As a litigation attorney, nothing is more satisfactory than telling a client that they are the successful litigant. Even more so if costs are awarded on attorney and client scale. This feels like the icing on the cake, but only until the bill is being negotiated or taxed. Then you, and the client, realize that not all costs are covered by such an award and that it is probable that the client will still have to pay quite a large portion of your costs.
Why? This is what the Constitutional Court says “There is a considerable difference between the amount of the attorney and client bill which a successful party is bound to pay to his own attorney and the amount of an attorney and client bill which has been taxed against the losing party.” (President of the Republic of South Africa & others v Gauteng Lions Rugby Union & another 2002 (2) SA 64 (CC)).
There are two types of costs orders. What are their various applications and limitations? Here, I limit the discussion to costs awarded against an opponent, not your own client, in the High Court. Both the taxation and the tariff of attorneys’ fees are dealt with in Uniform Rule 70.
1. Party and party costs
These costs are on the most conservative scale and are allowed strictly according to the tariff. Costs incurred as a result of overcaution, errors, unnecessary steps and duplication are not allowed. The rule allows only for the most cost effective and shortest route which could have been followed during litigation. Also, such costs generally do not include pre-litigation costs. Rule 70(3) provides for a “full indemnity for all costs reasonably incurred” which includes “all such costs, charges and expenses as appear to him to have been necessary or proper for the attainment of justice or for defending the rights of any party”. I have italicized the key words in this provision; the taxing master usually interprets them strictly.
2. Attorney and client costs
These costs are on a more liberal scale and, while they include party and party costs, other costs might be allowed by the taxing master. However, while this is potentially a more punitive scale than the party and party scale, the tariff in terms of Rule 70 still applies. While Rule 70(5)(a) stipulates that a taxing master has the discretion ’to depart from any of the provisions of this tariff in extraordinary or exceptional cases’, it is not always clear what, if any, additional items of costs will be included here.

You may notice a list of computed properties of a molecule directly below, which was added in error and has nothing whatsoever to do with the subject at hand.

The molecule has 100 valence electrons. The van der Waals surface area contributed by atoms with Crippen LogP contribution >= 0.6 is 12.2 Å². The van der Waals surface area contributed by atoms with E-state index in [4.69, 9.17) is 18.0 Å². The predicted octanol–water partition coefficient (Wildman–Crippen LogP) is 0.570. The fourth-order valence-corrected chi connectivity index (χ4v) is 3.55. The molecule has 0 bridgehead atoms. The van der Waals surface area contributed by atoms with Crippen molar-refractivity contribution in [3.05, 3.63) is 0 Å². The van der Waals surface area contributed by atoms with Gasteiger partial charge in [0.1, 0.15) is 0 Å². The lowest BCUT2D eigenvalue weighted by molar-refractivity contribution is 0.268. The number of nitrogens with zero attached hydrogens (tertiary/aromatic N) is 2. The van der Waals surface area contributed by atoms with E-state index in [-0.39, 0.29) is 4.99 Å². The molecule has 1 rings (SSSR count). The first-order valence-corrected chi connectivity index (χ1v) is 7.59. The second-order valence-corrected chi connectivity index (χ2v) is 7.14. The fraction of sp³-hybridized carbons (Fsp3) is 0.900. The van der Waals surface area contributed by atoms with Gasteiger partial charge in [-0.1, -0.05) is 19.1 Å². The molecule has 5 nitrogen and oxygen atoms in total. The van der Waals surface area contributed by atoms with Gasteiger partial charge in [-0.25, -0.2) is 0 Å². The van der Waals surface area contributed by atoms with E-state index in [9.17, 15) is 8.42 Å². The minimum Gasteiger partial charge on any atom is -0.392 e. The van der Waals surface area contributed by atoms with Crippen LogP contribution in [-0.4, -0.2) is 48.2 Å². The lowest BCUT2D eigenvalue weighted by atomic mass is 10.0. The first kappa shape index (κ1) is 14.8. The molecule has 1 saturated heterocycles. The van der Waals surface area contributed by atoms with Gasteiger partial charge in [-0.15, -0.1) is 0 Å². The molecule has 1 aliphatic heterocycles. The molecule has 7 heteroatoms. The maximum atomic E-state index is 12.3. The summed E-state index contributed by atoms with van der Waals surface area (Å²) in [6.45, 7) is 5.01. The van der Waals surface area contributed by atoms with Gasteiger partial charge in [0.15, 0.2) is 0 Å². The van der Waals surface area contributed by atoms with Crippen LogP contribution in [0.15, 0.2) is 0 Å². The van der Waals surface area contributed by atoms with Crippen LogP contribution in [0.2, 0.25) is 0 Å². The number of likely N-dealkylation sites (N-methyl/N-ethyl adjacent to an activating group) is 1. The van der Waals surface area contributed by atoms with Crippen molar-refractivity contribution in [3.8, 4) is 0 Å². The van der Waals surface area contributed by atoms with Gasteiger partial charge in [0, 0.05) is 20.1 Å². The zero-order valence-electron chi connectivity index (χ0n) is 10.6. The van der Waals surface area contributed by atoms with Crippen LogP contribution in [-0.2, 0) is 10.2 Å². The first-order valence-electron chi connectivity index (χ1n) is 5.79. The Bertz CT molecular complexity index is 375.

The leading decision on what may be included in such costs is Aircraft Completion Centre (Pty) Ltd v Rossouw 2003 (3) All SA 617(W), where the court held that: “On a taxation as between attorney and client, irrespective of whether it is an attorney's own client, or the opposing party, who may be obliged to pay the amount taxed, more is required than the mere fact that it is a taxation as between attorney and client before a departure from the tariff is justified. Rule 70(5)(a) determines what more is required. The Taxing Master is bound to apply the tariff in any taxation as between attorney and client unless, in the exercise of his discretion in terms of Rule70(5)(a), he comes to the conclusion that the case is 'extraordinary or exceptional' within the meaning of that subrule, and that it would be inequitable to adhere strictly to the tariff … There need not be anything 'extraordinary or exceptional' about a case in which the costs are to be taxed as between attorney and client. When there is nothing extraordinary or exceptional, or if adherence to the tariff would in any event be equitable, the Taxing Master will rightly adhere to the tariff.”
What, then, is the criterion for an award of higher costs than that allowed by the usual tariff? In Coetzee v Taxing Master, South Gauteng High Court 2013(1) SA 74 (GSJ), the court held that an award of double the tariff in all instances of costs on attorney and client scale, and triple the tariff on awards of attorney and own client scale, was not a ‘proper exercise of the taxing master’s discretion’ and ordered that the bill be resubmitted for taxation.